0FINRA Proposes Amendment to Rule 5122 on Member Private Offerings to Expand Application to Private Offerings by Unaffiliated Issuers

On January 11, 2011, FINRA published a regulatory notice, FRN 11-04, requesting comment on proposed amendments to Rule 5122, currently entitled “Private Placements of Securities Issued by Members.”  The rule would be amended to apply to all private offerings in which a FINRA member firm participates.  With one exception, the exemptions now available under the rule would be available under the amended rule.  The exemption for an offering by a control person of a member acting solely in a wholesaling capacity would be deleted.

Rule 5122 has three basic requirements:

  • The member firm must provide a disclosure document or term sheet to each prospective investor disclosing the intended use of proceeds, the offering expenses and compensation to be paid to participating broker-dealers;
  • The disclosure document must be filed with the FINRA Corporate Financing Department within ten days after first use; and
  • No more than 15% of the offering proceeds may be used to pay offering expenses and commissions, with the remainder to be used for the business purposes disclosed in the offering material.

FINRA proposes to amend the rule to require that the offering material also disclose, if applicable, the nature of any affiliation between the issuer and any participating broker‑dealer.  The definition of “affiliate” in Rule 5122 would adopt the definition of “control” as used in Rule 5121 (Public Offerings of Securities with Conflicts of Interest).  That definition is much broader than the definition of “control” currently used in Rule 5122 or elsewhere, and includes beneficial ownership by one person of 10% or more of the outstanding common equity, preferred equity or subordinated debt of another person.

Comments on this proposal are due by March 14, 2011.  If FINRA decides to go forward with the rule amendment, its next step will be to make a rule filing with the SEC, at which time there will be a second opportunity to comment.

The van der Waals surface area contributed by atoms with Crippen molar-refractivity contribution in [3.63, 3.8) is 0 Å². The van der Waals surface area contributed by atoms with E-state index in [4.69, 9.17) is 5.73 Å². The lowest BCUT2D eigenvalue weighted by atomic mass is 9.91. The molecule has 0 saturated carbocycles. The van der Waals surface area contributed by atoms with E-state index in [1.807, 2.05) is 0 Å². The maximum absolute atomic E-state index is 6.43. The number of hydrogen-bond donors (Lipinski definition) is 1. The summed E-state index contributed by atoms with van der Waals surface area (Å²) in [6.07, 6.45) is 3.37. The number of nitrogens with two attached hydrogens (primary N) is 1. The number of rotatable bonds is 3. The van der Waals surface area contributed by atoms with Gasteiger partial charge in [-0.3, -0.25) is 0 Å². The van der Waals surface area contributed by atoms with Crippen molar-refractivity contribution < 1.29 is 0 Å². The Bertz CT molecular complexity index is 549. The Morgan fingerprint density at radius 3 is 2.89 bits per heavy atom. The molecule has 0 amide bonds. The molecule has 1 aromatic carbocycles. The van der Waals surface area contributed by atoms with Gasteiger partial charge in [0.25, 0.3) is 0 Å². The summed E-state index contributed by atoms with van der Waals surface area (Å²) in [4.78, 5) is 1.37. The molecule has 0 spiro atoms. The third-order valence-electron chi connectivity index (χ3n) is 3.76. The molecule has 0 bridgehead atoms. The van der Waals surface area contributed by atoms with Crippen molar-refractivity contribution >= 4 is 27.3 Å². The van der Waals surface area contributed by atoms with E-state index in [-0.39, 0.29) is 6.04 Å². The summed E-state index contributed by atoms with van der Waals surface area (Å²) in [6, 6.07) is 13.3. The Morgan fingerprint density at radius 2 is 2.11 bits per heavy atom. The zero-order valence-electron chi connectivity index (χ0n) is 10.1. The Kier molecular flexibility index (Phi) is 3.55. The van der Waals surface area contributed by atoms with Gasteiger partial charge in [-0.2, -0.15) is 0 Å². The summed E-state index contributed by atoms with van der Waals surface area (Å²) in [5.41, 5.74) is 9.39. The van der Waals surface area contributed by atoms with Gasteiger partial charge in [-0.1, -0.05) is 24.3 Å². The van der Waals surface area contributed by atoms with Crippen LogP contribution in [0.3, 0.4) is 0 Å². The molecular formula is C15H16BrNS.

0Banking Industry Criticizes FinCEN’s Proposed Rules Broadening Reporting Obligations for Cross-Border Electronic Transmittals of Funds

The banking industry has been sharply critical of the Financial Crimes Enforcement Network’s (“FinCEN”) proposed rules (the “Proposed Rules”) to broaden the reporting obligations of banks and money transmitters for cross-border electronic transmittals of funds (“CBETFs”).  Comment letters from the industry have attacked the proposal on various grounds, including that the Proposed Rules are overbroad and that FinCEN is not technologically prepared to utilize the data which would be provided by banks under the Proposed Rules.

Under the Proposed Rules, which were described in the October 5, 2010 Alert, certain banks would be required to furnish FinCEN with (1) copies of transmittal orders or advices (or equivalent information in a format to be developed by FinCEN) for CBETFs sent to or received from foreign financial institutions and (2) an annual report that provides the account numbers for accounts that transmitted or received a CBETF and the U.S. taxpayer identification numbers for the corresponding accountholders.  The Proposed Rules would also require certain money transmitters to submit reports regarding CBETFs of $1,000 or more sent to or received from foreign financial institutions. 

The banking industry’s main criticism of the Proposed Rules is that requirements for annual reporting of taxpayer identification information for accountholders engaged in cross-border electronic transfers are an unnecessary invasion of privacy that would not collect useful information.  In addition, the industry commented that the Proposed Rules would require banks to submit a large volume of reports, but that the information would not provide FinCEN with more meaningful data than it could collect through more limited reporting requirements.  Industry commenters also pointed to the fact that FinCEN exceeds current FinCEN data management capabilities and fails to impose adequate standards on law enforcement for data use accountability or security.  Other commenters stated their views that the Proposed Rules exceed the limited rulemaking authority provided to FinCEN by Congress in Intelligence Reform and Terrorism Prevention Act of 2004 by imposing overly broad reporting requirements.  The Alert will continue to monitor developments regarding the Proposed Rules.

0FDIC Approves Final Rule that Would Extend Unlimited FDIC Insurance Coverage to IOLTAs from December 31, 2010 through December 31, 2012

The FDIC adopted a final rule (the “Final Rule”) amending its deposit insurance regulations to include Interest on Lawyers Trust Accounts (“IOLTAs”) in the definition of “non-interest bearing transaction account” so that funds in IOLTAs will receive unlimited deposit insurance coverage during the period from December 31, 2010 through December 31, 2012.  The FDIC noted that the coverage for IOLTAs is separate from, and in addition to, insurance coverage provided to a depositor for other FDIC-insured accounts.  The Final Rule will become effective on the date it is published in the Federal Register.